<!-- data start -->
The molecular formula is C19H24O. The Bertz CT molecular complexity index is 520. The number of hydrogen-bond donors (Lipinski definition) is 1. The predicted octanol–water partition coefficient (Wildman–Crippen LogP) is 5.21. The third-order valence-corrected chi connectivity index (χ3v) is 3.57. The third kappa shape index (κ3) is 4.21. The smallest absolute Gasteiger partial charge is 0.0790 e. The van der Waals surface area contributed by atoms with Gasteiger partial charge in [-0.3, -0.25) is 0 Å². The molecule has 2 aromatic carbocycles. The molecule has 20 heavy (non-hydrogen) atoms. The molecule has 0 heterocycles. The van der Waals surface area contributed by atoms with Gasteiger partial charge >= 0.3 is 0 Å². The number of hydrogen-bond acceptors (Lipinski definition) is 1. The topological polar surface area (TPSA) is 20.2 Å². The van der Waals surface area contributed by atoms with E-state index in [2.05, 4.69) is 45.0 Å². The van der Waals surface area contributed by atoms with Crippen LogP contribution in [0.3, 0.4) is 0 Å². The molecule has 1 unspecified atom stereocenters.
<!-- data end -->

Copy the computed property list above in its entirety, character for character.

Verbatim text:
The molecular formula is C19H24O. The Bertz CT molecular complexity index is 520. The number of hydrogen-bond donors (Lipinski definition) is 1. The predicted octanol–water partition coefficient (Wildman–Crippen LogP) is 5.21. The third-order valence-corrected chi connectivity index (χ3v) is 3.57. The third kappa shape index (κ3) is 4.21. The smallest absolute Gasteiger partial charge is 0.0790 e. The van der Waals surface area contributed by atoms with Gasteiger partial charge in [-0.3, -0.25) is 0 Å². The molecule has 2 aromatic carbocycles. The molecule has 20 heavy (non-hydrogen) atoms. The molecule has 0 heterocycles. The van der Waals surface area contributed by atoms with Gasteiger partial charge >= 0.3 is 0 Å². The number of hydrogen-bond acceptors (Lipinski definition) is 1. The topological polar surface area (TPSA) is 20.2 Å². The van der Waals surface area contributed by atoms with E-state index in [2.05, 4.69) is 45.0 Å². The van der Waals surface area contributed by atoms with Crippen LogP contribution in [0.3, 0.4) is 0 Å². The molecule has 1 unspecified atom stereocenters.